Fleet News

Advertorial: TransportEnergy BestPractise

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THIS coming year will bring as many tough new challenges to the fleet manager as previous years - in the world of fleet management nothing stands still.

Health and Safety stands out as being the major topic for the coming year. With new guidance on work related road safety and the new mobile phone legislation being issued in the later half of 2003, fleet managers have had a tough time ensuring that their organisations' fleet policies have been amended to reflect these changes.

Now, the Corporate Manslaughter Bill anticipated in late 2004 will add an extra dimension to the task of fleet management. There is now the potential for prosecution of the employer of a driver who causes injury to others if the organisation is found to be in breach of their duty of care to the driver. This means that an organisation has to be even more vigilant in ensuring that its vehicle fleet is managed and operated in a manner that is risk adverse.

Some simple changes to the fleet policy can help in some circumstances - however the old 'tick box' style risk assessment approach will no longer be sufficient. To keep inline with this new legislation - and to be sure of reduced corporate liability - a more robust risk assessment, combined with formal audit and management procedures, must be instigated.

However, Health and Safety is but one aspect of a bigger picture. The Chancellor's Pre-Budget Report hinted at a new van taxation system; future changes to the current Benefit in Kind tax; new LPG duty rates; as well as potential changes to Vehicle Excise Duty rates. With all these likely to be revealed in April, and likely to continue to be based on carbon dioxide emissions, the Environment will continue to feature high on most companies agendas.

Fleet management oriented on Health and Safety should also take into account environmental factors. Of course, the Health and Safety aspect may well form the ideal stimulus to review the current fleet policy, and examine just what improvements may be made. Just half a typical replacement cycle – about 18 – 24 months – should see the financial gains outweigh any of the modest implementation costs - and the environmental gains will already have started to make an impact.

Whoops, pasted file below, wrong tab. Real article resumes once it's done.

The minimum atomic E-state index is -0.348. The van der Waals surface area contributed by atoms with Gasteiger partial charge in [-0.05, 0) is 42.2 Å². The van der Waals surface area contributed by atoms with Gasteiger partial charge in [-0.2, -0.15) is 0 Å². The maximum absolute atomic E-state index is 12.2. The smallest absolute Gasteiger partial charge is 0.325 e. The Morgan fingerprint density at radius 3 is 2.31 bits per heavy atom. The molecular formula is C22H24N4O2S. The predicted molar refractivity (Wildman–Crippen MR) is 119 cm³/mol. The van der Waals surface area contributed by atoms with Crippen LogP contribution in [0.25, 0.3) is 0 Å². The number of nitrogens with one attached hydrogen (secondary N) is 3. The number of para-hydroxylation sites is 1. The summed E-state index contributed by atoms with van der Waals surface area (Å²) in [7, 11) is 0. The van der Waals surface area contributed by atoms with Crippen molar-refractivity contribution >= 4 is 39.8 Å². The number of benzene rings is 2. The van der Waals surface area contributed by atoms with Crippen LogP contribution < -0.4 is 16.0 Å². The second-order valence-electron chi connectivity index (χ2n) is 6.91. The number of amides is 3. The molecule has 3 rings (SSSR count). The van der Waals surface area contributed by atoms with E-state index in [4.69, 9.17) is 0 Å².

The good news is that these environmental benefits are effectively free! That's because, in general, improving fleet performance almost always results in better fuel economy and lower emissions, so environmental gains come as a bonus.

Better fleet management pays dividends in the long run both in terms of reduced environmental impact and reduced corporate liability. Do one and you will automatically be doing the other. It's good for business and good for the environment.

As an example Yorkshire Building Society reduced its fuel use by 24,800 litres over a two year period saving the company £18,575. This was achieved by adopting some simple fleet efficiency measures and implementing a green fleet strategy.

However, fleet managers can only do so much on their own. This is where the TransportEnergy BestPractice programme can help. With free advice and support available under this DfT funded scheme, fleet managers can begin to make the necessary changes to their fleet policies to ensure that their fleet is managed in a risk adverse and environmentally sensitive manner.

For more information on the advice and support on offer contact the TransportEnergy BestPractice Hotline on 0845 602 1425, or log onto our website at www.transportenergy.org.uk and follow the links to BestPractice.

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